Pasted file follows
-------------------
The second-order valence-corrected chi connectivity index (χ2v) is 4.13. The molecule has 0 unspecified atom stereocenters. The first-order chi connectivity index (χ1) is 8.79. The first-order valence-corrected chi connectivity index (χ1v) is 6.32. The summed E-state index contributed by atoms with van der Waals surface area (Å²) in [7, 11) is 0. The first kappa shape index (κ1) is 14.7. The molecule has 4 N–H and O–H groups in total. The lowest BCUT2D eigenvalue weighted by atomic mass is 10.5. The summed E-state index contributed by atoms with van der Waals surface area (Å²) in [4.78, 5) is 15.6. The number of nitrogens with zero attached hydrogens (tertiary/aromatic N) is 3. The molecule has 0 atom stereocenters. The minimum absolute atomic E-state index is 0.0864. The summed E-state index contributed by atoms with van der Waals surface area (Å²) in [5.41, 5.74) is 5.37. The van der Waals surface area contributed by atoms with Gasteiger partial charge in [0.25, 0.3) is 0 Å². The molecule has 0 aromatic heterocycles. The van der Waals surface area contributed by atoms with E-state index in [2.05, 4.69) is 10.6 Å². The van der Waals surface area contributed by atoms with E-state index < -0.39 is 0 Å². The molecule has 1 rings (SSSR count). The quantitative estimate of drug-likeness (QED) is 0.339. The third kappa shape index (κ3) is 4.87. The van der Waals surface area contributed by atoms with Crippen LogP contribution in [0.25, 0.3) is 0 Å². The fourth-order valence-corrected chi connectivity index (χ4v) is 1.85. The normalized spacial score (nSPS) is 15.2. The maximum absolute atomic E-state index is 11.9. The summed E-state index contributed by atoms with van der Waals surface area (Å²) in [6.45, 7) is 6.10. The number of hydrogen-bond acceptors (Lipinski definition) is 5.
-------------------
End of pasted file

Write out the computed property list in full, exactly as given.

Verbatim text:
The second-order valence-corrected chi connectivity index (χ2v) is 4.13. The molecule has 0 unspecified atom stereocenters. The first-order chi connectivity index (χ1) is 8.79. The first-order valence-corrected chi connectivity index (χ1v) is 6.32. The summed E-state index contributed by atoms with van der Waals surface area (Å²) in [7, 11) is 0. The first kappa shape index (κ1) is 14.7. The molecule has 4 N–H and O–H groups in total. The lowest BCUT2D eigenvalue weighted by atomic mass is 10.5. The summed E-state index contributed by atoms with van der Waals surface area (Å²) in [4.78, 5) is 15.6. The number of nitrogens with zero attached hydrogens (tertiary/aromatic N) is 3. The molecule has 0 atom stereocenters. The minimum absolute atomic E-state index is 0.0864. The summed E-state index contributed by atoms with van der Waals surface area (Å²) in [5.41, 5.74) is 5.37. The van der Waals surface area contributed by atoms with Gasteiger partial charge in [0.25, 0.3) is 0 Å². The molecule has 0 aromatic heterocycles. The van der Waals surface area contributed by atoms with E-state index in [2.05, 4.69) is 10.6 Å². The van der Waals surface area contributed by atoms with E-state index < -0.39 is 0 Å². The molecule has 1 rings (SSSR count). The quantitative estimate of drug-likeness (QED) is 0.339. The third kappa shape index (κ3) is 4.87. The van der Waals surface area contributed by atoms with Crippen LogP contribution in [0.25, 0.3) is 0 Å². The fourth-order valence-corrected chi connectivity index (χ4v) is 1.85. The normalized spacial score (nSPS) is 15.2. The maximum absolute atomic E-state index is 11.9. The summed E-state index contributed by atoms with van der Waals surface area (Å²) in [6.45, 7) is 6.10. The number of hydrogen-bond acceptors (Lipinski definition) is 5.